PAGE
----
Give Mozart a Break! How to Lower Blood Pressure With Music

A small blood pressure study published just this month (September 2008) by Seattle University is generating a large amount of attention. The research into the effects of music and relaxation should provide food for thought in a fresh and productive direction. Instead, the study is being widely misreported, focusing on insignigicant details with an attitude that damns with faint praise.

In the study, 41 elderly people with high blood pressure listened to either Mozart or a “guided-relaxation” program for 12 minutes a day, three times a week for four months. The Mozart music was not specified but the relaxation CD included a background of ocean waves along with a calming voice and guided breathing exercises.

The average systolic blood pressure of the Mozart group dropped by 7 points while the average reduction in the guided-relaxation group was 9 points systolic. Diastolic blood pressure was not as much affected but medical experts tend to look at systolic pressure as the more important health factor.

Mozart versus “New Age”?

Many of the reports chose to focus on the slightly larger reductions of the guided-relaxation group, painting Mozart the “loser” as in some absurd battle of the bands. This misses the point entirely. The research was not a competition to determine the “winning” style of relaxation – as if 2 points among such a tiny sample has any significance anyway.

In fact, the study has a number of shortcomings including:

  • A statistically insignificant number of participants (only 21 in the Mozart group and 20 in the guided relaxation group). The results of such a small group cannot be projected on to millions of hypertension sufferers.
  • The elderly are not a representative sample of those suffering from high blood pressure (the largest group of hypertensives are babyboomers and its prevalence among the young is increasing rapidly).
  • Why was participation limited to only 12 minutes a day, three times a week? On the basis of previous research, the modest results of this study were entirely predictable. A second recent study in Italy obtained far better results with participants that listened to slow, soothing music for a half hour daily.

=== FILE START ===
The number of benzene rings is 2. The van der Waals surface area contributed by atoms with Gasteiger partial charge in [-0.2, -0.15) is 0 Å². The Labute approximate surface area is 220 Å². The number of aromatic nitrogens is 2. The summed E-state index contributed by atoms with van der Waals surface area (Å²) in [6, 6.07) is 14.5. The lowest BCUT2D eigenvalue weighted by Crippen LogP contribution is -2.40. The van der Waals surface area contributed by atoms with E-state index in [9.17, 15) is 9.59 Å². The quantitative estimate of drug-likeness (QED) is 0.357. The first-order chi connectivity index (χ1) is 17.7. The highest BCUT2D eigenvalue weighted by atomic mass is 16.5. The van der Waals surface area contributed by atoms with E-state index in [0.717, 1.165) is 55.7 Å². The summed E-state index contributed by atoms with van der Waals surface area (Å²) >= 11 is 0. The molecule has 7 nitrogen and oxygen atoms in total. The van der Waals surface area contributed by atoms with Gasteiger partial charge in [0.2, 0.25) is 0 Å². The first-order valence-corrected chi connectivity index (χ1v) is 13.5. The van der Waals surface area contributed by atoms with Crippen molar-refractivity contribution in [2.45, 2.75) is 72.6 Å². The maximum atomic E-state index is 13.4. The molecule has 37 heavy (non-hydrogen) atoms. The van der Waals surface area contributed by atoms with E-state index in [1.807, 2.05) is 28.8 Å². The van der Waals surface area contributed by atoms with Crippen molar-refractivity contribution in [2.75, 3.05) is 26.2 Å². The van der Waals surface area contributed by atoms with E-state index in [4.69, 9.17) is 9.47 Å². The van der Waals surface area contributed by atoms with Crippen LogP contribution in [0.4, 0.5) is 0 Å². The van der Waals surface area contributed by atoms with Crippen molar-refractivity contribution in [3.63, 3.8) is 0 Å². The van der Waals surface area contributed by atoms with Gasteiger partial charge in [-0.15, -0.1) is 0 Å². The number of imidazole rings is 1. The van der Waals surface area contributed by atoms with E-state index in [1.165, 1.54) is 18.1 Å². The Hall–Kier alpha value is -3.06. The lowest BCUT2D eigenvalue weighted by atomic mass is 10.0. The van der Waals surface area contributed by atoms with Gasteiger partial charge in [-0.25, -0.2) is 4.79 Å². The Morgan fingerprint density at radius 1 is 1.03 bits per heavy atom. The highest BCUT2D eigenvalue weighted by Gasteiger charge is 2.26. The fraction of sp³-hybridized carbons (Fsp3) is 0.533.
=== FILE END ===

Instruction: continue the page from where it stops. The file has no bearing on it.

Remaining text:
• Which pieces of Mozart’s music were used? The music of Mozart is a huge body of work that covers a full range of moods and tempos, often in the same composition. Furthermore, much of it was never intended to be relaxing. This is not a mute point as previous research has proved the obvious: fast tempo music increases blood pressure while slow tempo music reduces it.

So it’s difficult to evaluate this part of the study’s results without knowing the specific music used. What is more certain is that all or most music meeting the right criteria is capable of having a pronounced effect on blood pressure.

Participants in the Italian study listened to western classical, Celtic or Indian raga music and the conclusion was that any style of music of a slow and soothing nature can be effective at reducing blood pressure.

It’s all in the breathing…

Finally, the limitations noted above pale in significance when compared to the major complaint: the guided relaxation group also participated in breathing exercises. This is one of, if not the, major contributing factor to their results and yet it was reported almost as an aside. The study more  accurately reflects the effects of relaxation music with breathing compared to those of just listening to Mozart.

There is a large body of research along with years of real-life practice showing that what is now commonly called slow-breathing is capable of significantly reducing high blood pressure. Even more important, the effects of slow breathing are cumulative and long-lasting, unlike those of relaxation alone, which tend to be only temporary.

Double your pleasure: breathing with music